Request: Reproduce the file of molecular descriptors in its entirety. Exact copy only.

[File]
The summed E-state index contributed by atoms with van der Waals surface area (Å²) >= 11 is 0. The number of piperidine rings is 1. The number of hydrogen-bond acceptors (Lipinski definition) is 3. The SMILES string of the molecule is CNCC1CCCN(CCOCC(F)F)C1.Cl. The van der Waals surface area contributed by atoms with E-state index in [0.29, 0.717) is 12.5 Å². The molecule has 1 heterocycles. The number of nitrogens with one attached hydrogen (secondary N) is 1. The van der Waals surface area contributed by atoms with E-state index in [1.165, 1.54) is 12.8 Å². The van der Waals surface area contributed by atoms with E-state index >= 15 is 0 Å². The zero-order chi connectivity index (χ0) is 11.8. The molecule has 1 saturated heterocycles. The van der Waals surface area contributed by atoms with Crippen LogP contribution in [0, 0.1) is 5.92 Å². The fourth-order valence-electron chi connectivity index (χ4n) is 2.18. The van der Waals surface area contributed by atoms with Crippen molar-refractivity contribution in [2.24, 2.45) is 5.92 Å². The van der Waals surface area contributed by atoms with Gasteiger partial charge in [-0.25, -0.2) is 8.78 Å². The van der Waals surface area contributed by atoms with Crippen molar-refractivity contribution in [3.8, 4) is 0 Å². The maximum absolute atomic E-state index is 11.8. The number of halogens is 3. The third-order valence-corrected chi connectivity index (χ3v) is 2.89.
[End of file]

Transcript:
The summed E-state index contributed by atoms with van der Waals surface area (Å²) >= 11 is 0. The number of piperidine rings is 1. The number of hydrogen-bond acceptors (Lipinski definition) is 3. The SMILES string of the molecule is CNCC1CCCN(CCOCC(F)F)C1.Cl. The van der Waals surface area contributed by atoms with E-state index in [0.29, 0.717) is 12.5 Å². The molecule has 1 heterocycles. The number of nitrogens with one attached hydrogen (secondary N) is 1. The van der Waals surface area contributed by atoms with E-state index in [1.165, 1.54) is 12.8 Å². The van der Waals surface area contributed by atoms with E-state index >= 15 is 0 Å². The zero-order chi connectivity index (χ0) is 11.8. The molecule has 1 saturated heterocycles. The van der Waals surface area contributed by atoms with Crippen LogP contribution in [0, 0.1) is 5.92 Å². The fourth-order valence-electron chi connectivity index (χ4n) is 2.18. The van der Waals surface area contributed by atoms with Crippen molar-refractivity contribution in [2.24, 2.45) is 5.92 Å². The van der Waals surface area contributed by atoms with Gasteiger partial charge in [-0.25, -0.2) is 8.78 Å². The van der Waals surface area contributed by atoms with Crippen molar-refractivity contribution in [3.8, 4) is 0 Å². The maximum absolute atomic E-state index is 11.8. The number of halogens is 3. The third-order valence-corrected chi connectivity index (χ3v) is 2.89.